Additionally, the Chase Sapphire Reserve offers an annual travel credit of $300. Just use your card to make travel purchases, claim the credit, and you’ll be reimbursed. This effectively makes the annual fee just $150 per year, and we haven’t even mentioned that you get Priority Pass lounge access and a $100 credit toward TSA Precheck or Global Entry. Plus, you’ll continue to earn points on every purchase you make.
As you can see, if you like to travel, the annual fee on this card could easily pay for itself. Personally, I think this is the best travel card available, and I always carry it in my wallet.
Of course, these aren’t the only cards where it makes sense to pay a fee. Not even close! There are several cards where paying an annual fee could be worth it. It’s just a matter of finding the card that works for you!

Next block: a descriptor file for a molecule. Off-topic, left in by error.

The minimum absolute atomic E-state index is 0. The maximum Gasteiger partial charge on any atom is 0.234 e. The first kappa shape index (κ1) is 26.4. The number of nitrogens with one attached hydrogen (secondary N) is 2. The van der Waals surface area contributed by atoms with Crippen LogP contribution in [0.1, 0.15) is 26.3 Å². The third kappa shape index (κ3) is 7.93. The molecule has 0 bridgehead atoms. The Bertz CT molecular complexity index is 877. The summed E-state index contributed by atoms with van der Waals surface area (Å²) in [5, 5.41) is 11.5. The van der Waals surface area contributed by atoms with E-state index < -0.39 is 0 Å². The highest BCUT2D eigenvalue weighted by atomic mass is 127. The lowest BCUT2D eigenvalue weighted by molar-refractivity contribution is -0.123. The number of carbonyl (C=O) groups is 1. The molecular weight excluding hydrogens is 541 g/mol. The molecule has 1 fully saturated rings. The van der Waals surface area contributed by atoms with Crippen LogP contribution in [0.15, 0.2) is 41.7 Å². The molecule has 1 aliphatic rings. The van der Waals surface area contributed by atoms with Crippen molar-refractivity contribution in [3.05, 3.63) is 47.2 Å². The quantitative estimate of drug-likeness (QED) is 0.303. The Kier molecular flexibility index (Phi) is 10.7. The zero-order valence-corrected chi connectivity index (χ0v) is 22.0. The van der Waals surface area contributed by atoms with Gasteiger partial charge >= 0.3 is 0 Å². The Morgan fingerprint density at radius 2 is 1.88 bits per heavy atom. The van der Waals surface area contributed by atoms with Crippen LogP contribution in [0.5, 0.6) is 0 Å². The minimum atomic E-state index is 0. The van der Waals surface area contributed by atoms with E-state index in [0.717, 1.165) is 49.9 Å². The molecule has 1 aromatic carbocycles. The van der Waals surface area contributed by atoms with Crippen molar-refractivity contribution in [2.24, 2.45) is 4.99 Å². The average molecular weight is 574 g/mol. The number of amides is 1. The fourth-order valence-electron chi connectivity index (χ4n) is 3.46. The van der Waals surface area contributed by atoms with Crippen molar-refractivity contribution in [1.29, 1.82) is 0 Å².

While paying an annual fee isn’t ideal, the fact is – in many cases – the annual fee more than pays for itself. In addition to offering some exceptional benefits, some of the credits and bonuses make paying an annual fee mathematically worth it.
With that said, paying an annual fee isn’t always cut and dry. Although you shouldn’t rule out a card based on the annual fee alone, it’s always important to understand what benefits a card offers and whether those benefits actually apply to you.
Thanks so much for reading, and – until next time – happy traveling!
Would you ever consider using a credit card that charges an annual fee? Let us know in the comments!